Throughout most of my life, my hair has spawned people’s willingness to freely offer their unsolicited – and often unwanted and catty – opinions and advice.
When I was a child, Mom had my hair permed so it was short, curly, and easy (for my parents) to take care of. As I thankfully outgrew those awkward pre-teen years, and the mantle of my hair care was passed to me, I decided to skip the perms, and simply let my hair grow…and grow…and grow.
That’s not to say my hair is a rat’s nest, or unkempt. It’s long, usually straight, and hits below my butt cheeks. It’s healthy, clean, and shiny.
Okay, it’s super long, and draws many a comment. My husband likes when I leave it long. Sometimes I’ll stem the free-flowing tide of comments/opinions by braiding my hair and pinning it up. That just makes life easier in many ways.
A friend’s mother has told me I’m too old to wear my hair like a teenager. I guess I didn’t get the memo that dictated what hair styles/lengths are appropriate for what age groups.
My friend’s mother also has let my friend know that she has “such a pretty face, (and you know where I’m going with this), if she’d only lose weight.” Ah, the art form known as the backhanded compliment.
You’d think my friend would’ve learned at the hands of her mother about not offering uninvited appraisals…but she, too, has given – more than a few times – an unsolicited opinion as to what I should do with my hair. When her daughter opted for a haircut and subsequent donation of her ponytail to Locks of Love, I was immediately informed that I should do the same.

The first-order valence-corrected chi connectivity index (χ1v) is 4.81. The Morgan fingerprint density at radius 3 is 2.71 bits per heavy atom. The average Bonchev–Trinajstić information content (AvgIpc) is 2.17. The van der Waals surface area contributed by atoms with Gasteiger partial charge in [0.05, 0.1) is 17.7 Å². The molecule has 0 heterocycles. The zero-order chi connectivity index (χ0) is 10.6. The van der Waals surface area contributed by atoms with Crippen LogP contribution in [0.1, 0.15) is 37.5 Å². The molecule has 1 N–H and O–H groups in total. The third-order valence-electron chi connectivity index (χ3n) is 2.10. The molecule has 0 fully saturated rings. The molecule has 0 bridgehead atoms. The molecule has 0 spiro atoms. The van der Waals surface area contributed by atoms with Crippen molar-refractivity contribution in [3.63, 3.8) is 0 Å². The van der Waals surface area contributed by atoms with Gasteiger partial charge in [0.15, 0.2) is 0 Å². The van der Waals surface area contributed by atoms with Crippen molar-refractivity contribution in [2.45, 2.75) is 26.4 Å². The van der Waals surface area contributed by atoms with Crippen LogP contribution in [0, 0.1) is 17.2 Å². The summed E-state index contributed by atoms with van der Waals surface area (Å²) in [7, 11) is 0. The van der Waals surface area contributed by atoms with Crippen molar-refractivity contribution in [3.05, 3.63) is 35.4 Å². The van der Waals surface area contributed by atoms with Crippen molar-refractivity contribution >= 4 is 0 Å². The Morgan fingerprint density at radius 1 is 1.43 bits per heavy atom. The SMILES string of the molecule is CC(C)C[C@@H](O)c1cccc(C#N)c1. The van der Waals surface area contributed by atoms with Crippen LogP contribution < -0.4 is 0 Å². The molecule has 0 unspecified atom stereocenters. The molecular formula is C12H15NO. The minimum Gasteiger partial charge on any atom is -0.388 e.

According to the locksflove.org website, “Our mission is to return a sense of self, confidence and normalcy to children suffering from hair loss by utilizing donated ponytails to provide the highest quality hair prosthetics to financially disadvantaged children free of charge.”
It’s an admirable mission statement, and an admirable non-profit organization. I just wasn’t looking for a major haircut. When I do get my hair trimmed (note I said trimmed, not cut), the stylist takes off three-to-four inches, which doesn’t produce the needed length of ponytail required for a donation.
I’ve found a quote from British-born author and traveler Charles William Day, (1815-1854) on the subject of opinions that I’ll close this blog post with.
I know, I know…you’re wondering how anything Day penned during the Victorian Era can possibly be relevant today?
I agree that his etiquette manual – “Hints on Etiquette and the Usages of Society” – may seem rather silly in this day and age. Who among us will find the advice, ‘Eat peas with a dessert spoon; and curry also’ of use?
What I do find spot on, in 2019, are his sage words from “The Maxims, Experiences and Observations of Agogos”:
“There is nothing in the world so easy as giving an opinion; consequently, in general, there are few things so utterly valueless.”
What unsolicited opinions/advice have you been on the receiving end of?
Drop me a line in the comments below. I’d love to hear from you.